by Michael Castaldo, Jr. and Alex Kaczmarek (Summer 2017)
In 2009 and 2010, the Skokie Firefighters Union and the Village of Skokie agreed on promotion practices that deviated from the minimum standards set forth in the Fire Department Promotion Act (“Promotion Act”) (50 ILCS 742/1 et seq.). However, during subsequent negotiations for the 2010-2014 collective bargaining agreement, the parties could not agree on promotion requirements and procedures for promotion to the rank of lieutenant.
When the Village arbitrated the promotion practices, the Union filed an unfair labor practice with the Illinois Labor Relations Board (“ILRB”). The ILRB dismissed the Union’s complaint and the Union filed for administrative review. The First District Appellate Court in Skokie Firefighters Union Local 3033 v. Illinois Labor Relations Board, State Panel, 2016 IL App (1st) 152478, disagreed with the ILRB and found that permissive subjects of bargaining could not be brought to arbitration.
During 2010-2014 negotiations, the parties exchanged proposals including the firefighters’ proposal to return to the standards outlined in the Promotion Act. The Village countered, submitting its desire to keep the same promotion standards agreed upon under the 2009-2010 collective bargaining agreement. Negotiations ultimately resulted in an impasse and the Union invoked compulsory interest arbitration. On the topic of promotions, the arbitrator ruled in favor of the Village, deciding that it was best not to change something that has been working and finding that the promotional practices bargained for under the 2009-2010 agreement should remain.
The arbitrator rejected the Union’s proposal to revert to the statutory baseline provided for in the Promotion Act. In its unfair labor practice charge, the Union claimed that the Village failed to bargain in good faith. The ILRB dismissed the complaint, ruling that the Village’s submission of a permissive subject of bargaining did not amount to an unfair labor practice.
On review, the appellate court reversed the decision of the ILRB. The court determined that promotion practices deviating from the Promotions Act are “permissive” subjects of bargaining. The court found that proposed permissive subjects of bargaining cannot be pursued to interest arbitration because those are terms that the parties may, but are not required to, voluntarily negotiate. By contrast, mandatory subjects of bargaining are those that the parties must negotiate and, if no agreement is reached, are subject to resolution by the interest arbitration proceeding. As a result, parties cannot negotiate permissive subjects of bargaining to impasse. Negotiations can be cut off by the party opposed to negotiating a permissive topic at any time without recourse.
Although the Promotion Act allows for agreements not delineated in the Act, choosing whether to conform to the Act or waive the statutory privilege is left up to the parties. If one party does not agree to waive the practices provided by the Act, then the other party is not allowed to force negotiations on this issue to interest arbitration. Consequently, in this case, the court found that the arbitrator was without authority to compel the Union to continue to accept the previously agreed upon promotion provisions. The court further found that the arbitrator’s finding for the Village was both prejudicial against the Union and without merit because it was beyond the arbitrator’s authority to decide.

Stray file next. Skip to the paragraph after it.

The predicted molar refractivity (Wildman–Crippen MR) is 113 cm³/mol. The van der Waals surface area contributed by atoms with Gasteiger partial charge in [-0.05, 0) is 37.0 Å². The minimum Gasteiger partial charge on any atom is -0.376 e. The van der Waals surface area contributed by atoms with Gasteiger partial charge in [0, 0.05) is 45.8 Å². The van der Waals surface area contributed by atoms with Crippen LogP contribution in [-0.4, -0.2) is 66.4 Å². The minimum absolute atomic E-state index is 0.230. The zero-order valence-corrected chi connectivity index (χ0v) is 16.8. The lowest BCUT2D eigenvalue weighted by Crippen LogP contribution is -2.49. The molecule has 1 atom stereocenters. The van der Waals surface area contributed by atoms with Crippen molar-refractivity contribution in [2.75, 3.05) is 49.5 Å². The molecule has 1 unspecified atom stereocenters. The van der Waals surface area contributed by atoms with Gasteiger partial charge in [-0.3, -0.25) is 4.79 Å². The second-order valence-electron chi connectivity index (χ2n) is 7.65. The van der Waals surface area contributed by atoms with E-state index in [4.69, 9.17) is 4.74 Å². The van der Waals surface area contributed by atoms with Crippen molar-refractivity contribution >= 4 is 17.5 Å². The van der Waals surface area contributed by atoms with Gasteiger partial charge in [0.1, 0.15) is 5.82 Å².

Additionally, the court reversed the decision of the ILRB. Although submitting a permissive subject bargaining to an arbitrator is not an unfair labor practice on its own, the court held that when the arbitrator ruled for the Village, the Union was prejudiced and its members’ rights were violated. Section 10(a)(4) of the Illinois Public Labor Relations Act states that when employers refuse to bargain collectively in good faith, they have committed an unfair labor practice. 5 ILCS 315/10(a)(4) (West 2012). The court concluded that it was the Village’s improper submission of this subject to the arbitrator that caused the Union to lose its right to waive the Promotion Act. This constituted bad faith negotiations according to the court and, therefore, the Village committed an unfair labor practice.
This case is an important reminder that previously agreed upon permissive subjects of bargaining always remain permissive topics for future negotiations. Therefore, either side may refuse to continue negotiating the permissive topic’s provisions in the contract. Practically, employers should be cautioned against giving significant concessions to gain a particular term on a permissive subject of bargaining. In addition, the bargaining history of a concession given on a permissive subject should be maintained through notes that are readily available, or specifically stated in the contract. In subsequent negotiations, if one side seeks to remove the permissive topic from the labor contract, the other side may then propose that the parties also revert to the previous position on whatever was given to gain the permissive topic’s inclusion in the labor contract.
Parties should take care to know the laws behind the topics that they are negotiating and be aware of what topics are permissive or mandatory. Because promotional practices are permissive subjects of bargaining, each party may accept the default standards of the Promotion Act or to waive those standards and agree to deviations from the Promotion Act.